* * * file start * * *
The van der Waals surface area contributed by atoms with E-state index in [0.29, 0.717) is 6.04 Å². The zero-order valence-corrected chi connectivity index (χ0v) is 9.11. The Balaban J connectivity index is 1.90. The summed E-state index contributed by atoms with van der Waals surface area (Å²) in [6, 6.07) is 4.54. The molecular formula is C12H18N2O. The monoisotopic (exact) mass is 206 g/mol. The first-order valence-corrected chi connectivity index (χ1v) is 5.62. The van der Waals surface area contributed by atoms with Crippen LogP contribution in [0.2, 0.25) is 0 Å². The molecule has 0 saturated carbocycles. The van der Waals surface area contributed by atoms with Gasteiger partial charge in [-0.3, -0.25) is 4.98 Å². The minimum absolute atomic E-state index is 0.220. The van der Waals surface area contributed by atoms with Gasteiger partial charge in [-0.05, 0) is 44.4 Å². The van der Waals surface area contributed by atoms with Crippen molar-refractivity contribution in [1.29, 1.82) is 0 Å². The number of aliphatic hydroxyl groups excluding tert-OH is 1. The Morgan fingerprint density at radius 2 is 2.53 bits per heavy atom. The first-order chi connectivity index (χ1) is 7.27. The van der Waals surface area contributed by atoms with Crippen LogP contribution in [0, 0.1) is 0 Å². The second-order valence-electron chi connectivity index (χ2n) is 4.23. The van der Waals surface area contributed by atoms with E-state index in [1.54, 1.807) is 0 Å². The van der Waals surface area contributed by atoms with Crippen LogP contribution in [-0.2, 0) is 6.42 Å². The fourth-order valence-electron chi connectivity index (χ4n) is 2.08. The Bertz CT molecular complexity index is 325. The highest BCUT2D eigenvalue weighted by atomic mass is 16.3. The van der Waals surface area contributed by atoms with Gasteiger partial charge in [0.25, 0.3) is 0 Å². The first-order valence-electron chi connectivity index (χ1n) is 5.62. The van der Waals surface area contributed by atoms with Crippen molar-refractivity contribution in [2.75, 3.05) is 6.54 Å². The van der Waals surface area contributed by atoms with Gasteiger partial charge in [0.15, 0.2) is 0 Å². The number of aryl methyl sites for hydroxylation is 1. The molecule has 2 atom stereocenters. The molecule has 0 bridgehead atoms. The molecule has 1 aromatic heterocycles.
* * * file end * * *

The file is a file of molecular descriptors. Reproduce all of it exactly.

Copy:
The van der Waals surface area contributed by atoms with E-state index in [0.29, 0.717) is 6.04 Å². The zero-order valence-corrected chi connectivity index (χ0v) is 9.11. The Balaban J connectivity index is 1.90. The summed E-state index contributed by atoms with van der Waals surface area (Å²) in [6, 6.07) is 4.54. The molecular formula is C12H18N2O. The monoisotopic (exact) mass is 206 g/mol. The first-order valence-corrected chi connectivity index (χ1v) is 5.62. The van der Waals surface area contributed by atoms with Crippen LogP contribution in [0.2, 0.25) is 0 Å². The molecule has 0 saturated carbocycles. The van der Waals surface area contributed by atoms with Gasteiger partial charge in [-0.3, -0.25) is 4.98 Å². The minimum absolute atomic E-state index is 0.220. The van der Waals surface area contributed by atoms with Gasteiger partial charge in [-0.05, 0) is 44.4 Å². The van der Waals surface area contributed by atoms with Crippen molar-refractivity contribution in [1.29, 1.82) is 0 Å². The number of aliphatic hydroxyl groups excluding tert-OH is 1. The Morgan fingerprint density at radius 2 is 2.53 bits per heavy atom. The first-order chi connectivity index (χ1) is 7.27. The van der Waals surface area contributed by atoms with Crippen LogP contribution in [0, 0.1) is 0 Å². The second-order valence-electron chi connectivity index (χ2n) is 4.23. The van der Waals surface area contributed by atoms with E-state index in [1.54, 1.807) is 0 Å². The van der Waals surface area contributed by atoms with Crippen LogP contribution in [-0.2, 0) is 6.42 Å². The fourth-order valence-electron chi connectivity index (χ4n) is 2.08. The Bertz CT molecular complexity index is 325. The highest BCUT2D eigenvalue weighted by atomic mass is 16.3. The van der Waals surface area contributed by atoms with Gasteiger partial charge in [0.25, 0.3) is 0 Å². The first-order valence-electron chi connectivity index (χ1n) is 5.62. The van der Waals surface area contributed by atoms with Crippen molar-refractivity contribution in [2.75, 3.05) is 6.54 Å². The van der Waals surface area contributed by atoms with Gasteiger partial charge in [0.15, 0.2) is 0 Å². The number of aryl methyl sites for hydroxylation is 1. The molecule has 2 atom stereocenters. The molecule has 0 bridgehead atoms. The molecule has 1 aromatic heterocycles.